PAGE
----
Are zig-zag indicators any good?

Trading Strategies

Are zig-zag indicators any good?

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Whenever the question of indicator-accuracy raises its inquiring, bespectacled head amongst the global fraternity of bruised, battered and sceptical forex traders there is rarely a definitive consensus. The ‘Zig Zag’ indicator is certainly no exception to this with its Marmite ability to divide opinion and invoke contentious exchanges as to its usefulness as a forex trading indicator.

The fact is, accuracy can only really be measured if there is an agreement on what is required to be accurate. In the case of the Zig Zag, its variety of applications to forex trading may well be its downfall and many are quick to disregard it as something that looks great in hindsight but has limited application when it comes to real-time trading. For many traders the Zig Zag is simply used as an analytical tool to remove the ‘noise’ of the market. By simplifying swings between price points it is helpful in showing the overall direction of the trend and the meaningful quality of retracements. This allows longer-term traders to stay in positions that they may otherwise have closed with the small consolidations and minor reversals in large price moves. It also allows traders to clearly identify popular trading patterns such as flags and pennants, as well as being incredibly useful for Elliot wave traders. In this sense the standard Zig Zag is not a particularly accurate indicator of future price movements but is a useful supporting tool to which we can apply more predictive analysis and confirmation indicators.


For short term traders the Zig Zag may appear useless if simply taken as a signal to enter a trade with each change of direction. This is because it is a lagging indicator and suffers from the same delay in real time as Moving Averages and MACD. It will begin to point in the new direction after, rather than during, a movement in price. Using the customisable setting of 5% the indicator will only draw a new line once price has changed direction by more than this degree. It uses three-bar fractals (this is where a bar has a lower low or higher high than both the bar before and after it) to define the points where it may change direction. The Zig Zag therefore always has the potential to ‘repaint’ on the close of the current bar on any timeframe and only the values three bars in the past can be considered static using this version.

 A market may be below the 5% threshold for several bars and then close above causing the chart to take on a delayed change in appearance. These sharp alterations in direction give the Zig Zag its shape and, without this required delay and repaint, it simply wouldn’t be a Zig Zag. The problem for the short-term trader looking for an entry or exit signal is that a previously considered down-trend would now appear to indicate a delayed reversal and usually several bars after the price had begun to move.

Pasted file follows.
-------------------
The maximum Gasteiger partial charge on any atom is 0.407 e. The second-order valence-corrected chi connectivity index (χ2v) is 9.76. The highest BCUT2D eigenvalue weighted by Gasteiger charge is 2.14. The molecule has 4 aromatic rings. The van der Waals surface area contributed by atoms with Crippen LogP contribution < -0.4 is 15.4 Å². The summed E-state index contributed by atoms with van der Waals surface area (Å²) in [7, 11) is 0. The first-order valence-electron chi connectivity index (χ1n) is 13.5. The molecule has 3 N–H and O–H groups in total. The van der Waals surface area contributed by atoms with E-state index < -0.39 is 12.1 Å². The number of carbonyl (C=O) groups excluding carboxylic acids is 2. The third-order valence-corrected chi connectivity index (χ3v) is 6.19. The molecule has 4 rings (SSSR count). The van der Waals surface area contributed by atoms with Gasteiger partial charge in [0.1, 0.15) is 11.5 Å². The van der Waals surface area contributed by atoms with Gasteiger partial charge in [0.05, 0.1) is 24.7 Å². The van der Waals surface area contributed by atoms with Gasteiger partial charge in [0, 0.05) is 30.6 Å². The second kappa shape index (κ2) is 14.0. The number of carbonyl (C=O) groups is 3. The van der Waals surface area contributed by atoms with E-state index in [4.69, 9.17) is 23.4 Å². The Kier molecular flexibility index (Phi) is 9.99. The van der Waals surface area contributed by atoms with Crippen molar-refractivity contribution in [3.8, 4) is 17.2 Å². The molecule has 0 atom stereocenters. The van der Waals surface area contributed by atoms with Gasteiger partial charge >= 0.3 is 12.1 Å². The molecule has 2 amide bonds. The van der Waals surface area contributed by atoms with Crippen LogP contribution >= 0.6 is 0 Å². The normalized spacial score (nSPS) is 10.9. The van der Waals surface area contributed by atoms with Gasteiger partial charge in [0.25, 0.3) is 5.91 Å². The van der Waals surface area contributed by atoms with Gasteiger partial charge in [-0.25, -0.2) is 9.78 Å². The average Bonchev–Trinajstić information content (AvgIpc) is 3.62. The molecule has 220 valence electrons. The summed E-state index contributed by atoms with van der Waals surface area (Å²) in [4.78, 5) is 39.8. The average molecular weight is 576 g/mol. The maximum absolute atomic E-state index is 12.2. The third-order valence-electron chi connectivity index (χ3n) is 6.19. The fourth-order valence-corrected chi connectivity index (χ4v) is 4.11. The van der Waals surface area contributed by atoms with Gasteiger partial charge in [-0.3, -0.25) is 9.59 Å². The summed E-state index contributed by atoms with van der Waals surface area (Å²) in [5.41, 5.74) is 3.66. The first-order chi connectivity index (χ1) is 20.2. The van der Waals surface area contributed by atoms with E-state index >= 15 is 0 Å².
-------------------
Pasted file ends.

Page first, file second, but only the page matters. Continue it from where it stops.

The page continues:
Non-repainting Zig Zag indicators claim to provide an accurate, real time reflection of price without the repainting of historical date. These cannot be considered Zig Zag indicators in the true sense, and often the code within the indicator may simply ignore the most recent three bars of data to appear static. The High Low Zig Zag indicator, for example, only operates on charts which define the high, low, open and close (i.e. candlestick charts rather than line charts) and takes the high and low of the last bar rather than the close value in order to determine if line will be drawn in a new direction. If the high or low breaks the percentage threshold a new line will be drawn irrespective of whether the close is beyond this. This version can be considered non repainting if the price hits the threshold for a new line, however, its accuracy at predicting future price movements is equally limited when this final bar remains open without hitting the threshold and with the potential to continue or change the direction of the Zig Zag.

Alongside the many variations of the Zig Zag claiming to provide greater accuracy without repainting are those which combine the Zig Zag and alongside other indicators such as the GANN zigzag indicator. This swing trading indicator attempts to give the Zig Zag another dimension by adding a non-lagging, prediction of trend changes which can be combined to emphasise when Zig Zag direction changes may be valid. Despite these combinations, the definition of accuracy in the context of the standalone Zig Zag indicator is still highly subjective. As an accurate predictor of future price movements it will fail miserably regardless of whether it repaints or not. On the other hand, as an accurate projection of the previous bias of a market it will pinpoint highs, lows and trends with the utmost accuracy.

Tristan Goldthorpe currently lives in Madrid working for an international private sector development consultancy. He completed a postgraduate degree in London two years ago and has since been studying, trading and writing about politics, economics and the forex markets in his spare time. His particular interests are the use of support and resistance to determine price movements and the tendency for markets to become over-extended. Over the past few years he has researched and experimented with different techniques and strategies and now enjoys analysing and discussing potential trade opportunities and fundamental economics.